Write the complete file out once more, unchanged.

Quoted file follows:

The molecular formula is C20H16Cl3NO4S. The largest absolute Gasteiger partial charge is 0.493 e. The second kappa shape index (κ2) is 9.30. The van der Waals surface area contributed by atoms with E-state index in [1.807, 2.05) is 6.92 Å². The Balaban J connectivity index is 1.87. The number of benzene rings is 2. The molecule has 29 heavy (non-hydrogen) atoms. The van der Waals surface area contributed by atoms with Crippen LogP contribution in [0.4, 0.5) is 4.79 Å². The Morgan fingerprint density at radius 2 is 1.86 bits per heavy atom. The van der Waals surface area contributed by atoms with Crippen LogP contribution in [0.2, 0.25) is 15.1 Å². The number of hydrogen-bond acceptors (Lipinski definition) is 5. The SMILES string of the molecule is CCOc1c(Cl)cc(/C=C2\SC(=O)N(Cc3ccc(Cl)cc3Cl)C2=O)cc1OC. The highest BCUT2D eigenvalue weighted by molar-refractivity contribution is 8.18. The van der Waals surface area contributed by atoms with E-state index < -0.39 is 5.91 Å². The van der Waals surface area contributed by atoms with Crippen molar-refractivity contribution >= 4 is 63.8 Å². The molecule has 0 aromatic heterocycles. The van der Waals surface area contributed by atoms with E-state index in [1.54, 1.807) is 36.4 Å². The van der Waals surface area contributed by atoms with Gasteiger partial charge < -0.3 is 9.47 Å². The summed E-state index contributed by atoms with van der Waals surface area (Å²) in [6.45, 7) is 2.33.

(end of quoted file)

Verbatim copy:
The molecular formula is C20H16Cl3NO4S. The largest absolute Gasteiger partial charge is 0.493 e. The second kappa shape index (κ2) is 9.30. The van der Waals surface area contributed by atoms with E-state index in [1.807, 2.05) is 6.92 Å². The Balaban J connectivity index is 1.87. The number of benzene rings is 2. The molecule has 29 heavy (non-hydrogen) atoms. The van der Waals surface area contributed by atoms with Crippen LogP contribution in [0.4, 0.5) is 4.79 Å². The Morgan fingerprint density at radius 2 is 1.86 bits per heavy atom. The van der Waals surface area contributed by atoms with Crippen LogP contribution in [0.2, 0.25) is 15.1 Å². The number of hydrogen-bond acceptors (Lipinski definition) is 5. The SMILES string of the molecule is CCOc1c(Cl)cc(/C=C2\SC(=O)N(Cc3ccc(Cl)cc3Cl)C2=O)cc1OC. The highest BCUT2D eigenvalue weighted by molar-refractivity contribution is 8.18. The van der Waals surface area contributed by atoms with E-state index < -0.39 is 5.91 Å². The van der Waals surface area contributed by atoms with Crippen molar-refractivity contribution >= 4 is 63.8 Å². The molecule has 0 aromatic heterocycles. The van der Waals surface area contributed by atoms with E-state index in [1.54, 1.807) is 36.4 Å². The van der Waals surface area contributed by atoms with Gasteiger partial charge < -0.3 is 9.47 Å². The summed E-state index contributed by atoms with van der Waals surface area (Å²) in [6.45, 7) is 2.33.